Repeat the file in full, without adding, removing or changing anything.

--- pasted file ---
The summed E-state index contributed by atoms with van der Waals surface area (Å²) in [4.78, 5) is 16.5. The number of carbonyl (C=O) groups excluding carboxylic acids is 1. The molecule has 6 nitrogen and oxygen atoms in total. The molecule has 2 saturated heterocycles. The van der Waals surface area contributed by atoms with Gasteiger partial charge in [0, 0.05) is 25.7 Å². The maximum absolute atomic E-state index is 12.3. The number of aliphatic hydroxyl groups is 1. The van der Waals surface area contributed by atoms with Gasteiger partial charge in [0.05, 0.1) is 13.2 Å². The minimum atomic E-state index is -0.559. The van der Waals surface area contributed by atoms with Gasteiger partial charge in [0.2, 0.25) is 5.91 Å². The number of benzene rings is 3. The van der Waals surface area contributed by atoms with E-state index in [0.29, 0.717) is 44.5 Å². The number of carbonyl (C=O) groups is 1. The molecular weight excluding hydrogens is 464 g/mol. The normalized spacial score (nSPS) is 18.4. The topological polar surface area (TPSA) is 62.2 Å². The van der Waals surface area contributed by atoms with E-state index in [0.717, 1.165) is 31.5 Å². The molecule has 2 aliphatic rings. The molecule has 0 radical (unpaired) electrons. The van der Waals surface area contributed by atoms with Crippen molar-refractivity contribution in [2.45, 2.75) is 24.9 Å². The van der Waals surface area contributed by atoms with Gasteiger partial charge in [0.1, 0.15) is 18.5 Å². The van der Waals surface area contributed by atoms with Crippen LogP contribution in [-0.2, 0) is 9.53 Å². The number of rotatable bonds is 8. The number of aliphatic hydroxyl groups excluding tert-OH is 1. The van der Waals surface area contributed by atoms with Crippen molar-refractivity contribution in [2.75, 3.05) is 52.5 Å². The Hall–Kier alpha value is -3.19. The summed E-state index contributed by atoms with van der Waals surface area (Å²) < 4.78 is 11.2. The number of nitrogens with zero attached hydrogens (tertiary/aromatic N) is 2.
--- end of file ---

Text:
The summed E-state index contributed by atoms with van der Waals surface area (Å²) in [4.78, 5) is 16.5. The number of carbonyl (C=O) groups excluding carboxylic acids is 1. The molecule has 6 nitrogen and oxygen atoms in total. The molecule has 2 saturated heterocycles. The van der Waals surface area contributed by atoms with Gasteiger partial charge in [0, 0.05) is 25.7 Å². The maximum absolute atomic E-state index is 12.3. The number of aliphatic hydroxyl groups is 1. The van der Waals surface area contributed by atoms with Gasteiger partial charge in [0.05, 0.1) is 13.2 Å². The minimum atomic E-state index is -0.559. The van der Waals surface area contributed by atoms with Gasteiger partial charge in [0.2, 0.25) is 5.91 Å². The number of benzene rings is 3. The van der Waals surface area contributed by atoms with E-state index in [0.29, 0.717) is 44.5 Å². The number of carbonyl (C=O) groups is 1. The molecular weight excluding hydrogens is 464 g/mol. The normalized spacial score (nSPS) is 18.4. The topological polar surface area (TPSA) is 62.2 Å². The van der Waals surface area contributed by atoms with E-state index in [0.717, 1.165) is 31.5 Å². The molecule has 2 aliphatic rings. The molecule has 0 radical (unpaired) electrons. The van der Waals surface area contributed by atoms with Crippen molar-refractivity contribution in [2.45, 2.75) is 24.9 Å². The van der Waals surface area contributed by atoms with Gasteiger partial charge in [0.1, 0.15) is 18.5 Å². The van der Waals surface area contributed by atoms with Crippen LogP contribution in [-0.2, 0) is 9.53 Å². The number of rotatable bonds is 8. The number of aliphatic hydroxyl groups excluding tert-OH is 1. The van der Waals surface area contributed by atoms with Crippen molar-refractivity contribution in [2.75, 3.05) is 52.5 Å². The Hall–Kier alpha value is -3.19. The summed E-state index contributed by atoms with van der Waals surface area (Å²) < 4.78 is 11.2. The number of nitrogens with zero attached hydrogens (tertiary/aromatic N) is 2.